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Thread: 9s, 11s, 13s, ...

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  1. #1
    Registered User urucoug's Avatar
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    9s, 11s, 13s, ...

    Hi,

    I'm trying to wean myself off of the chord charts as you guys have suggested. I've learned my triads and 7ths. So, in a lot of the books I'm using, I'm seeing 9s, 11s, 13s, etc., on the end of the chord--Gm9, etc.
    So, when I see these numbers, is this just slapping on an extra scale degree, or do they alter the original triad as in G7. Do these chords with higher scale degrees on the end still use all of the triad?

    A related question, does anyone have a good suggestion for a resource where I can learn a lot of this stuff, or is it easy enough that I can just ask a couple questions, practice a bit, and get it?

    Thanks in advance.

  2. #2
    I think they can alter the sound of the triad. Ex G13 vs G7(b9) can have a completely different function. G13 can be a I in a blues, but G7(b9) is commonly a pushing chord.

    As far as using the triad, guitar voicings will drop the 5th or the root if need be, but those notes are supposed to still work. (left to the bass player)

  3. #3
    Bedroom metalurgist LaughingSkull's Avatar
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    Quote Originally Posted by urucoug
    So, when I see these numbers, is this just slapping on an extra scale degree, or do they alter the original triad as in G7. Do these chords with higher scale degrees on the end still use all of the triad?
    G7 = G B D + F; that is original triad + m7 (=F). It does not alter original triad.
    G9 = G7 + A
    etc
    technicaly any 13 chord could consist of 7 notes!
    But usually we choose to play 3-4 notes per chord. As Ken already said, you can leave out root (leave it for a bass player), unaltered fifth (P5). You play 3,7 and alterations .... or whatever your ears tells you.

  4. #4
    Registered User JonR's Avatar
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    Quote Originally Posted by urucoug
    Hi,

    I'm trying to wean myself off of the chord charts as you guys have suggested. I've learned my triads and 7ths. So, in a lot of the books I'm using, I'm seeing 9s, 11s, 13s, etc., on the end of the chord--Gm9, etc.
    So, when I see these numbers, is this just slapping on an extra scale degree, or do they alter the original triad as in G7. Do these chords with higher scale degrees on the end still use all of the triad?

    A related question, does anyone have a good suggestion for a resource where I can learn a lot of this stuff, or is it easy enough that I can just ask a couple questions, practice a bit, and get it?

    Thanks in advance.
    I think as long as you understand the principle (as Laughingskull outlined) you don't need to study it. Look up the shape for the 9, 11, 13 etc chords you see and work out the difference from a plain 7 chord.
    Here's a few tips:

    ("few", haha! Actually, just print this out and spend the next few years studying it... ) The following is the way I've come to make sense of it after many years, with a few concepts borrowed from books, but mostly my own logic.)

    1. Chord symbols are independent of the key they happen to be used in. a "Gmaj9#11" (or whatever) will always have the same notes, whatever the context.

    2. Chord symbols seem to assume that every chord derives from mixolydian mode (major scale with b7). (I say "seem" because this is not a written rule, it's just the way it looks. Probably because dom7 chords are the most common ones to get extensions, and symbols have evolved as a shorthand - common chords need short names, rarer ones can have longer names.)

    3. IOW, a plain number after the root letter is a dom7 chord type: G7, G9, G11, G13. (These are not alterations to the original triad, they are additions.)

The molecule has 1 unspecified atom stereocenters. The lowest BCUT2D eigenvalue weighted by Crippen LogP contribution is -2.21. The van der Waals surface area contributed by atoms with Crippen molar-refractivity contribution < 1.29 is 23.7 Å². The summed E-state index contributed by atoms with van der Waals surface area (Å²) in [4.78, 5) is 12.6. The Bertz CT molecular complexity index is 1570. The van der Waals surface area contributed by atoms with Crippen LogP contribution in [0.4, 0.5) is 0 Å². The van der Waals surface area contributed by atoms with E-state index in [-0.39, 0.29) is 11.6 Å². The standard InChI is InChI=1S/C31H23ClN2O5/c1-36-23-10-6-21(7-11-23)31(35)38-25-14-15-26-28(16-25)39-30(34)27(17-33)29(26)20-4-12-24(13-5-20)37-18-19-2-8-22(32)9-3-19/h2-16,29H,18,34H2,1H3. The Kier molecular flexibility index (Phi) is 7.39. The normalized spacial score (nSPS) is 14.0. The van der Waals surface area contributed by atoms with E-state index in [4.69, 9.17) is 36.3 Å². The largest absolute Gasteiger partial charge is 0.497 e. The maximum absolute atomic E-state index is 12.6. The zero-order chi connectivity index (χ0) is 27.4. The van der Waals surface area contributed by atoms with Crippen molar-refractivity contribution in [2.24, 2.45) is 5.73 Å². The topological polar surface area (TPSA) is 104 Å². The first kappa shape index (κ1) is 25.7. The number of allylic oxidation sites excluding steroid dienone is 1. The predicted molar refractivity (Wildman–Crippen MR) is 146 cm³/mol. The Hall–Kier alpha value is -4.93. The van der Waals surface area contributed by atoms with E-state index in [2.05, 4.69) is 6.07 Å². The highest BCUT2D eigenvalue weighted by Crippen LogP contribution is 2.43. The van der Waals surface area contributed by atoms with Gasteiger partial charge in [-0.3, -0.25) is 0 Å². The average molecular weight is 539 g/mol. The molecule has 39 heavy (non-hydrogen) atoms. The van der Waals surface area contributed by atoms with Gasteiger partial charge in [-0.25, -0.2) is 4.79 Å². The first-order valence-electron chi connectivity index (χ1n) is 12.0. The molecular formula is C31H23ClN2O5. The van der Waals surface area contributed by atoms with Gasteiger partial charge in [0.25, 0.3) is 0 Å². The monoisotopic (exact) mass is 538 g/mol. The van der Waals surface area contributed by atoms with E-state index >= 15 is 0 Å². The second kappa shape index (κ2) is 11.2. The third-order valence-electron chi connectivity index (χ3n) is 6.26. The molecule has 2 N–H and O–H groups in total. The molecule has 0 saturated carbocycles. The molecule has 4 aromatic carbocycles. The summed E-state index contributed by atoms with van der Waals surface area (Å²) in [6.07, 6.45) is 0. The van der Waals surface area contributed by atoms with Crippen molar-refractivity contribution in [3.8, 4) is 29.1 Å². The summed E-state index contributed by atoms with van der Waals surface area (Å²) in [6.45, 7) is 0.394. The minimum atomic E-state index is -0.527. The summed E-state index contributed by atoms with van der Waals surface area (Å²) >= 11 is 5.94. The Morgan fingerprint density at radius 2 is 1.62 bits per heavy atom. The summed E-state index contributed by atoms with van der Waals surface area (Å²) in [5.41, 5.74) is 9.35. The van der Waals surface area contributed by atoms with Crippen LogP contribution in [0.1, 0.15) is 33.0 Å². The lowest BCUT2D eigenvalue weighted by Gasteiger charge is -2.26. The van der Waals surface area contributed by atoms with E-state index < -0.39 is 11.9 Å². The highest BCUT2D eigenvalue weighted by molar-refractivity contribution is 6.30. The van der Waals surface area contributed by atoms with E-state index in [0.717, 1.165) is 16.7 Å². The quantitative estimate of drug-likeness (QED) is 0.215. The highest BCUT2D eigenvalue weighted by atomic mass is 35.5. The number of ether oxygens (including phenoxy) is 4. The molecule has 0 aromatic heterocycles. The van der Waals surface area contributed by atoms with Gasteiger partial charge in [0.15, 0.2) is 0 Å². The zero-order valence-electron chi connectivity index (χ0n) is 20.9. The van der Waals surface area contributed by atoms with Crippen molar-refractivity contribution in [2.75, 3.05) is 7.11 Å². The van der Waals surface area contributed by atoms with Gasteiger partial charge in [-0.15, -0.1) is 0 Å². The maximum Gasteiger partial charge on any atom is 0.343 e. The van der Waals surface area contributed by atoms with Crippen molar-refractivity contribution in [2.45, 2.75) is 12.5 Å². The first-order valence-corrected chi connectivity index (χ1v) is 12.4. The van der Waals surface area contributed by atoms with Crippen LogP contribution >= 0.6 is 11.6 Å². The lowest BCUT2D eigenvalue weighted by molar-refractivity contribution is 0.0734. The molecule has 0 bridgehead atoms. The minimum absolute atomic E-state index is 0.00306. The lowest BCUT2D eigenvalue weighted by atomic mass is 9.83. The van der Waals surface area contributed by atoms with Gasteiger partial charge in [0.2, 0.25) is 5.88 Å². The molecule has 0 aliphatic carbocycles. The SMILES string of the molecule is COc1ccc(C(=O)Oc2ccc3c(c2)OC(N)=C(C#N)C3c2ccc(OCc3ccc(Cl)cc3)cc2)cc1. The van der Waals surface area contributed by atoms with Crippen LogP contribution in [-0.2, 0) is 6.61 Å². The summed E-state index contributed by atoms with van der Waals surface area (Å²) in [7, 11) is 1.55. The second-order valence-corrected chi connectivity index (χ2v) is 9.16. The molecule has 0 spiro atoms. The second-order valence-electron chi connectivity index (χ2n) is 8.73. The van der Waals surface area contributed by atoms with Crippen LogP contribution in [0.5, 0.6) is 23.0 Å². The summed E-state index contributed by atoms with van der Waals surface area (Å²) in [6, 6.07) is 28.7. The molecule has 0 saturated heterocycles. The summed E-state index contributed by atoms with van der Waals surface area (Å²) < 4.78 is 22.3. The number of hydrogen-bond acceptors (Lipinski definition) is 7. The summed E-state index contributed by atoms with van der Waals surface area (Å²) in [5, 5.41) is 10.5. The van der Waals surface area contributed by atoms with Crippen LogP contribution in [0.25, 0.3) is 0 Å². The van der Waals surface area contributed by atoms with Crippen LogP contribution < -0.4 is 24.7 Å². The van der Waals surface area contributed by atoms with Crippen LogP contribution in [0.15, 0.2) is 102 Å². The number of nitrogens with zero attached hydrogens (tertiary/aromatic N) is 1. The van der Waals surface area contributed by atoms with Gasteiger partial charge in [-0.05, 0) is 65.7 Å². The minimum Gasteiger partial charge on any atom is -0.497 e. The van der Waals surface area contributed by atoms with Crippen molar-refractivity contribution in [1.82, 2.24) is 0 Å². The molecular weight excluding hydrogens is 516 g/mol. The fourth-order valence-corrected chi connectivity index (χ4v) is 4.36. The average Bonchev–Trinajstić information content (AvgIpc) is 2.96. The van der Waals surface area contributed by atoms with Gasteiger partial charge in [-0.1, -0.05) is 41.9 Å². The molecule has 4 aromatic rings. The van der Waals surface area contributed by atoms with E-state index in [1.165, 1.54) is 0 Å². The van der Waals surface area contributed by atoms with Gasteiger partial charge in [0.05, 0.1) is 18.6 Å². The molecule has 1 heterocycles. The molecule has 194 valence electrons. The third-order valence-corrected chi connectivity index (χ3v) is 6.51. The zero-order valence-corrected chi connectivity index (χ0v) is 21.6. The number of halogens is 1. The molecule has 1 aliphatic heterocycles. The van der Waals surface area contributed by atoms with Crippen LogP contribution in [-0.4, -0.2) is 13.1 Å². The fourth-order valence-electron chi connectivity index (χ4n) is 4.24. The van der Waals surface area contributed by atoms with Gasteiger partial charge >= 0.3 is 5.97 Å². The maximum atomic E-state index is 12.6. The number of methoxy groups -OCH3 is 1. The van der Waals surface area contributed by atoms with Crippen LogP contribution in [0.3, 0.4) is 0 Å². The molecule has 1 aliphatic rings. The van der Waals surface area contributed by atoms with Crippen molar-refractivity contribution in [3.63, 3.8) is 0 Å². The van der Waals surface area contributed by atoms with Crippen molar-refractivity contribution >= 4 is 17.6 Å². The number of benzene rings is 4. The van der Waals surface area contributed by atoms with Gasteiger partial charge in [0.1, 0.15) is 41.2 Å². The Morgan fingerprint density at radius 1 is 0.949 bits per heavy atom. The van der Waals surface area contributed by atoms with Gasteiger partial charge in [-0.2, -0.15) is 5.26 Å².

Every note in the chord is added from the mixolydian scale of the root: G B D F A C E . (The C - which makes G11 - is not usually added without removing the B, which clashes with it. G11 with no B should be called G9sus4, but people often use G11 for short.)
    As Laughingskull says, the implication is that notes are stacked in 3rds, and the number indicates the last one added - but you only need that last note and the 7th (and the 3rd) to get the essential sound. 5th and even root can often be omitted. 3rd and 7th are known as "guide tones", and are the essential core of any chord.

    4. Other chord types are indicated by additional signs, such as:

    5. "m" after the root note means the 3rd is minor. IOW, a minor triad - but the other notes are still the same as if they were from the same scale.
    Gm11 = G Bb D F A C. The 13th would be E, but that's rare. (The C and Bb can be included in the same chord because they don't clash.)

    6. A "maj" in the name means the 7th is major (not triad, although that's probably major too). IOW, a half-step higher than the 7th in a plain "7" chord.
    Gmaj7, Gmaj9, Gmaj13. All have an F# (major 7th) in. Otherwise the scale is the same - ie, in this case it's the major scale of the root.
    Notice "maj" always refers to the 7th, which is in the chord even when not in the symbol.
    (As with G11, Gmaj11 doesn't exist.)

    Compare the following:

    G7 = G B D F (G mixolydian, nothing altered)
    Gmaj7 = G B D F#
    Gm7 = G Bb D F
    Gm(maj9) = G Bb D F# A. (Lowered 3rd, implied raised 7th, added 9th.)

    7. "dim" means a lowered 3rd, 5th and 7th.
    Gdim7 = G Bb Db Fb (yes, "Fb" = sounds like E, but is called Fb because it's counted as the 7th note from G.)
    This chord should be called "dim7", but is sometimes shortened to just "dim". ("dim" on its own should just mean a 1 b3 b5 triad, but they are extremely rare.)

    8. "sus" means omit the 3rd and use the 2nd or 4th instead, as indicated (sus2, sus4).
    In jazz, plain "sus" means sus4, because they don't recognise sus2s.

    9. "add" means add only the following extension to the triad - no 7th.
    Gadd9 = G B D A.

    10. Some chords have "alterations", which are extra numbers with "b" or "#" before them. Again, these can all be seen as relative to the mixolydian mode (or major scale) of the root.
    G7b9 = G B D F Ab
    G7#11 = G B D F C# (#11s are OK with major 3rds)
    Gmaj7#11 = G B D F# C#
    Gm7b5 = G Bb Db F

    Notice all these have the "7" included, to separate the b or # from the root letter. "Gb9" would mean a Gb7 chord with a 9th added (Gb Bb Db Fb Ab). "G7b9" is a G7 chord with a b9 added.


    SIX CHORD TYPES

    If all the above is starting to make your head explode (honestly, I'm trying to simplify it! ), there's another way of reducing the vast number of chords that seem to be out there. In jazz (home of all the most complicated chords you will ever see) they can reduce all those 1000s of chords to just SIX types.